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Java bugs hit Explorer 3.0

Microsoft's Internet Explorer 3.0 browser contains several Java bugs that can cause certain applets to stop working.

Microsoft's Internet Explorer 3.0 browser contains several Java bugs that can cause certain applets to stop working, Microsoft officials acknowledged Tuesday.

Although Microsoft (MSFT) emphasized that the problems are rare, the latest bugs cap several weeks of reports of software glitches in Internet Explorer 3.0, as well as Netscape Communications' competing Navigator 3.0 browser. The problems also highlight the increasing difficulty encountered by companies in removing bugs from their browsers as the pace of Net development accelerates.

Today, Microsoft confirmed the existence of two unrelated bugs in Internet Explorer 3.0's Java engine and said it is working to repair the problems.

One bug affects the the just-in-time compiler in the browser and Microsoft's Visual J++ Java development tool. It could require that the JIT compiler, which speeds up the performance of applets, be disabled to allow Java programs to run, said Mike Smith, a product manager at Microsoft.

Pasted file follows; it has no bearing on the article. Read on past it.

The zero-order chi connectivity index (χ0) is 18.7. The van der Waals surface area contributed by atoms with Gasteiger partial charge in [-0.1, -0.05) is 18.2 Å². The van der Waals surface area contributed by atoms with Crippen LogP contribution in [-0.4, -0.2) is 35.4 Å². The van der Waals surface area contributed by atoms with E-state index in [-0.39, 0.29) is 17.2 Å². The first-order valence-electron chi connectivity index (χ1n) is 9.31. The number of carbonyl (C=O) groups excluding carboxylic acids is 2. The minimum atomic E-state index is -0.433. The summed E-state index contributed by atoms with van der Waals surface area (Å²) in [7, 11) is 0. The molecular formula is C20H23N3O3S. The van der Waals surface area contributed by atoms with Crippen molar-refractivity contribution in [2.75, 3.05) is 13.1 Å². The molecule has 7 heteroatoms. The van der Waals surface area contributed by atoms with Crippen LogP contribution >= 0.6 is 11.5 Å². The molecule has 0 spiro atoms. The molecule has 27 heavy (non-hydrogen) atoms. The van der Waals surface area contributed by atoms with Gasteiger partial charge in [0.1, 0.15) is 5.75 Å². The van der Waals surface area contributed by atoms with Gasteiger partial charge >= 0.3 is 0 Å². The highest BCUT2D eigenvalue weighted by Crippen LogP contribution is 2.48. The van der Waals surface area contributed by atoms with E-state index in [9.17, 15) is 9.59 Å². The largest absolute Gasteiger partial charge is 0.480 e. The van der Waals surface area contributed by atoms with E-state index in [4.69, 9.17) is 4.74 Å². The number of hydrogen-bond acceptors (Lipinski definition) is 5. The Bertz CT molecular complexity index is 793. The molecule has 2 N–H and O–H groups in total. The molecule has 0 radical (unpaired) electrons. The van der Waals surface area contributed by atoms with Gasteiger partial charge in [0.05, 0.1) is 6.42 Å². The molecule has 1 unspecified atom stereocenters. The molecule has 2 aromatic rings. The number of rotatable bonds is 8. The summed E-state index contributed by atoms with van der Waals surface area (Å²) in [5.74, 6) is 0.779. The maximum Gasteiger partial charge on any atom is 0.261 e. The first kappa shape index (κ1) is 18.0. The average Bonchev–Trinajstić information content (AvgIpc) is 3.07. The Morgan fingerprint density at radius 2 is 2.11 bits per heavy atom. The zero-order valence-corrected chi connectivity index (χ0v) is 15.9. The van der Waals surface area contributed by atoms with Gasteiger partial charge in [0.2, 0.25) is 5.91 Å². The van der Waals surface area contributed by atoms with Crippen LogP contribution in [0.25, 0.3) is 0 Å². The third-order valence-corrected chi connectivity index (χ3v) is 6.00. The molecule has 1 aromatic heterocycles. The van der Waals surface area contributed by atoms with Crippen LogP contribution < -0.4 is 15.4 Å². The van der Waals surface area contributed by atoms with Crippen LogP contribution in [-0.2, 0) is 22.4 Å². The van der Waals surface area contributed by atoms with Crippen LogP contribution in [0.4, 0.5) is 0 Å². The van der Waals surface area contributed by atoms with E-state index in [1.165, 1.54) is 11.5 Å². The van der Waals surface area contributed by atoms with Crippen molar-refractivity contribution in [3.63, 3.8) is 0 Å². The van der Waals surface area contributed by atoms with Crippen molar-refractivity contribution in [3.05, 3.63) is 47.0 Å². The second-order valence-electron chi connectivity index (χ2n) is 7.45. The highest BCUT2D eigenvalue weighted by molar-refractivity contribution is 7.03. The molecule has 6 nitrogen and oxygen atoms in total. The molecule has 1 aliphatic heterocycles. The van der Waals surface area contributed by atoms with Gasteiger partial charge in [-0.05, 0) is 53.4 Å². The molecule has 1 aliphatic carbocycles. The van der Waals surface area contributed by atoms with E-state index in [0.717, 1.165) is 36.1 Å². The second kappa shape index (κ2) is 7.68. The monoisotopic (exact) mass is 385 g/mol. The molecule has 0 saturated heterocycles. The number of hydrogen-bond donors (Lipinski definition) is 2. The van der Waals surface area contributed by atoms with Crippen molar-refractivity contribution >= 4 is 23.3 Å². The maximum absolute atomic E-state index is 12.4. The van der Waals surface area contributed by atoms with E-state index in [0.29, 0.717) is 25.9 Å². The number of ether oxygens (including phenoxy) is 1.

A second bug involves Internet Explorer's Java "zip" class libraries and could break applets altogether, though it only affects users of the beta version of Visual J++ who have upgraded to the final version of Internet Explorer 3.0, Smith said.

By press time, Microsoft hadn't had an opportunity to evaluate yet another potential Java bug. On at least one Web site, the bug prevents an applet from running on Internet Explorer 3.0, though the program works on Navigator 3.0.

Most of the bugs were first made public by users on Usenet discussion groups dedicated to Web browsers and Java.

Earlier last month, Microsoft raced to patch several Internet Explorer 3.0 bugs not related to Java, including a security hole and a glitch that caused the browser to forget a user's name and password. Microsoft has posted a single patch for both problems on its Web site, but it has not devised a plan yet for fixing the latest Java bugs.

In the meantime, Microsoft officials said most of the Internet Explorer problems are isolated incidents and not part of an epidemic.

"It's very easy to lose perspective on Usenet," Smith said. "The number of people who are complaining are a very vocal but small group."

In mid-August, a beta version of Netscape Navigator 3.0 was also beset by a Java bug, which the company said it fixed in the final version of the browser.